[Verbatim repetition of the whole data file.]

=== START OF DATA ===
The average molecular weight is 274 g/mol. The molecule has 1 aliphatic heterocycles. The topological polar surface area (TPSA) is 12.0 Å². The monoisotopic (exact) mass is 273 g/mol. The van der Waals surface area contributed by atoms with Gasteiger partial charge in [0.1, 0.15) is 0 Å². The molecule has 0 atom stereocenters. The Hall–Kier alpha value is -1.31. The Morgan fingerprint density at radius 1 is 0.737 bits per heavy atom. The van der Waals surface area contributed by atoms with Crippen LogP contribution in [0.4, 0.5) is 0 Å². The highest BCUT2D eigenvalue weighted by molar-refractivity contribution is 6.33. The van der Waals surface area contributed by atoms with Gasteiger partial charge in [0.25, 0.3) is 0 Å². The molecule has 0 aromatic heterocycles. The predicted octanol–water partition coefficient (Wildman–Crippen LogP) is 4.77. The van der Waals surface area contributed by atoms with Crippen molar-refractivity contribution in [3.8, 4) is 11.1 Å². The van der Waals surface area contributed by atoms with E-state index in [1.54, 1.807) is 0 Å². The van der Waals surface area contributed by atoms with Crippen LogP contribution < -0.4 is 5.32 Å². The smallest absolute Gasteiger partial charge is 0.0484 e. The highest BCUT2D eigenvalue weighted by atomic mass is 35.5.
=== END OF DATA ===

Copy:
The average molecular weight is 274 g/mol. The molecule has 1 aliphatic heterocycles. The topological polar surface area (TPSA) is 12.0 Å². The monoisotopic (exact) mass is 273 g/mol. The van der Waals surface area contributed by atoms with Gasteiger partial charge in [0.1, 0.15) is 0 Å². The molecule has 0 atom stereocenters. The Hall–Kier alpha value is -1.31. The Morgan fingerprint density at radius 1 is 0.737 bits per heavy atom. The van der Waals surface area contributed by atoms with Crippen LogP contribution in [0.4, 0.5) is 0 Å². The highest BCUT2D eigenvalue weighted by molar-refractivity contribution is 6.33. The van der Waals surface area contributed by atoms with Gasteiger partial charge in [0.25, 0.3) is 0 Å². The molecule has 0 aromatic heterocycles. The predicted octanol–water partition coefficient (Wildman–Crippen LogP) is 4.77. The van der Waals surface area contributed by atoms with Crippen molar-refractivity contribution in [3.8, 4) is 11.1 Å². The van der Waals surface area contributed by atoms with E-state index in [1.54, 1.807) is 0 Å². The van der Waals surface area contributed by atoms with Crippen LogP contribution < -0.4 is 5.32 Å². The smallest absolute Gasteiger partial charge is 0.0484 e. The highest BCUT2D eigenvalue weighted by atomic mass is 35.5.